You can literally walk in dinosaur footprints at the museum. It’s hard to match the stride of the Eubrontes prints, which range from 10 to 20 inches long. Hitchcock believed the prints were made by birds, but 20th-century scholarship suggests they were probably made by Dilophosaurus, a carnivorous dinosaur with two crests on its head. The beast stood 15 feet tall and stretched 20 feet from front fangs to the tip of its tail. It’s a likely ancestor of every kid’s favorite dino, Tyrannosaurus rex.

A short hop south on Route 116, Nash Dinosaur Track Site and Rock Shop in Granby is the kind of roadside attraction that we thought had gone extinct. Located about a mile from the field where Pliny Moody unearthed “Noah’s Raven,” this 2-acre site has proved one of the most productive dinosaur track quarries in the valley.

“My dad went looking for dinosaur tracks and discovered this property in 1933. He bought it in 1939,” says current proprietor Kornell Nash. Carlton Nash began quarrying and selling tracks, and, about a decade later, he opened the fancifully named “Nash Dinosaurland.”

Stony ledges poking out of the soil have yielded 4,000 to 5,000 fossil prints over 80 years. The site has three main track types — the big meat-eating theropods that made the Eubrontes tracks, and two smaller plant eaters that left three- and four-toed tracks. If you’re lucky, Nash will accompany you to the quarry.


“At the time of the dinosaurs,” Nash says, “you would be standing in a foot of water here during the wet season when the rainfall came off the nearby mountains. We have more plant material in the fossil record than other parts of the valley, which means this was all mudflats at the edge of a lake.” He speaks with a low-key sense of wonder. “It still amazes me that these are footprints in mud that got preserved.”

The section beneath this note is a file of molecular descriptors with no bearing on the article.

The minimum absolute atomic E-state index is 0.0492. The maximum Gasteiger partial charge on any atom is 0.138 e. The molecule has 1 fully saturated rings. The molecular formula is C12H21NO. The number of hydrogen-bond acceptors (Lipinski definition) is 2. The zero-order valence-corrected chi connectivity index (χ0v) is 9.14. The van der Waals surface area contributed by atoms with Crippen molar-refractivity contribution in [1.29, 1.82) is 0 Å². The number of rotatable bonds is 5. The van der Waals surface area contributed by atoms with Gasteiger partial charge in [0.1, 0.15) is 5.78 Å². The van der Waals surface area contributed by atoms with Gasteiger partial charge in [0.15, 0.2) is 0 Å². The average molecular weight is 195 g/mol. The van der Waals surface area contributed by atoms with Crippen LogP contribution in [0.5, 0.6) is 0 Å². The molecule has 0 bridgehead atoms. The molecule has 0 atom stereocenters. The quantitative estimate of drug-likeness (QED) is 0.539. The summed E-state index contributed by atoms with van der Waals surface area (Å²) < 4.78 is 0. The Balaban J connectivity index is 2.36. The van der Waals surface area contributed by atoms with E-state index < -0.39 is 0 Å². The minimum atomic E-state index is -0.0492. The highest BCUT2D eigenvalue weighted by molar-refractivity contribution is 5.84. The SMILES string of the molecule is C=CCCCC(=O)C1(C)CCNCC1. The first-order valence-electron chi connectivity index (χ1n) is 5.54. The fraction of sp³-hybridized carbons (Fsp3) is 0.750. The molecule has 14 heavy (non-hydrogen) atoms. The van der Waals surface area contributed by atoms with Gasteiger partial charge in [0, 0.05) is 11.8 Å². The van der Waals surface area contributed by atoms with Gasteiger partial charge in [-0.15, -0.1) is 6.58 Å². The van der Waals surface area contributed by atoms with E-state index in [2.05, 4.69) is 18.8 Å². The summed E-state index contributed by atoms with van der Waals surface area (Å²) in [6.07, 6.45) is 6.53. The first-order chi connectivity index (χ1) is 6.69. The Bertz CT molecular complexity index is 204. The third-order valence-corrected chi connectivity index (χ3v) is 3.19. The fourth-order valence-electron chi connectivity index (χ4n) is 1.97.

You’ll be on your own when you seek out the 130 or so tracks across a stone outcrop along Route 5 in Holyoke just south of Mount Tom. So bring a full water bottle to wet the stone to make the tracks much easier to see. You’ll probably recognize Eubrontes tracks, along with tracks of three other smaller bipedal dinosaurs. The Trustees of Reservations maintains the site and the short access trail. Google Maps identifies the spot as “Dinosaur Footprints.”

Your final stop is Dinosaur Hall at Springfield Science Museum, about 20 minutes south of the roadside prints. An interactive display details the fossil history of the Connecticut Valley. You can even run your finger along the concavities of a big Eubrontes print, although it’s hard not to be distracted by the 20-foot-high, 40-foot-long replica of Tyrannosaurus rex that is the elephant in the room.

It’s unlikely that T. rex ever roamed New England, but the model is so overpowering that it’s easy to miss the replica Coelophysis, our “local hero.” The deliberately dim lighting adds to the atmosphere. But the big fellow is spotlit well enough that you’ll get a great digital memory when you whip out your phone and gather the kids in the designated “Selfie Spot.”


Contact Patricia Harris and David Lyon at